I generally thought this David Brooks column on debt was interesting, but I've got a couple quibbles. His invocation of culture bothered me, not because I don't think it's true, but because of how selective he was in applying it:

Some of the toxins were economic. Rising house prices gave people the impression that they could take on more risk. Some were cultural. We entered a period of mass luxury, in which people down the income scale expect to own designer goods. Some were moral. Schools and other institutions used to talk the language of sin and temptation to alert people to the seductions that could ruin their lives. They no longer do.

It's interesting that he applies a "economic" explanation to home owners and " cultural" explanations to "people down the income scale." This, basically, is my beef with conservatives who invoke culture. It isn't that culture isn't an important factor--it is--it's that culture impacts people at all levels. So if you live in the projects and you got a big-screen TV from Rent-A-Center, you are crazy, no question. But if you live in the suburbs and gambled on a second mortgage, so you could build a a home theater, you are equally crazy. Furthermore, you're a victim of the same culture as the person who lives in the projects. The fact that other factors--some of them cultural, some of them not--allowed you to move into the middle-class doesn't mean your values are automatically different from that person who lives in the projects. Some of them are. Some of them aren't.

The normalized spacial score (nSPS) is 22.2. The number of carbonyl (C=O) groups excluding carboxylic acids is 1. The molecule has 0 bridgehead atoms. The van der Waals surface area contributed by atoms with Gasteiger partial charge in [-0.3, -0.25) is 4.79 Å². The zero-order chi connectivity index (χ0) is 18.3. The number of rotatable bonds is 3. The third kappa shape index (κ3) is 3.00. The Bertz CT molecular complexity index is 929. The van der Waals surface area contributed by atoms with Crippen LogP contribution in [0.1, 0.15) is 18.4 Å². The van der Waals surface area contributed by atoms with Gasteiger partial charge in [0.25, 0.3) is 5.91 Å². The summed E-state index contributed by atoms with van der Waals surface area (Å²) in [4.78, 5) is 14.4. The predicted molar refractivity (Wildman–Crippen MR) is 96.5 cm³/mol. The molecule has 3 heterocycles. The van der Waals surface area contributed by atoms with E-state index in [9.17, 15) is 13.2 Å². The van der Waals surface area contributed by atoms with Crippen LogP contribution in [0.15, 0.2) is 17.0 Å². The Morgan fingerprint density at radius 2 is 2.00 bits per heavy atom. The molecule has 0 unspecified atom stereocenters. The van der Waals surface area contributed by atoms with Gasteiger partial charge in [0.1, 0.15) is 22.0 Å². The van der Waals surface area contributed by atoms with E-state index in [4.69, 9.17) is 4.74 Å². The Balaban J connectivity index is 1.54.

Conservatives often whip out the culture card to reinforce this idea that if this large group of people change their individual behavior, then they too could have the American dream. Bet. But don't switch up the logic because we now have middle-class people foolishly running up credit card bills, taking out second mortgages which they can't afford and then crying to the government for relief. We've seen this transference game before--let's not talk about antisemitism, let's just focus on black antisemitism. But it's a dodge, in that it allows folks to not deal with their own issues. It's like saying "Yeah, my kitchen is on fire, but look over there, that dudes whole house is burning down."

We want to hear what you think about this article. Submit a letter to the editor or write to letters@theatlantic.com.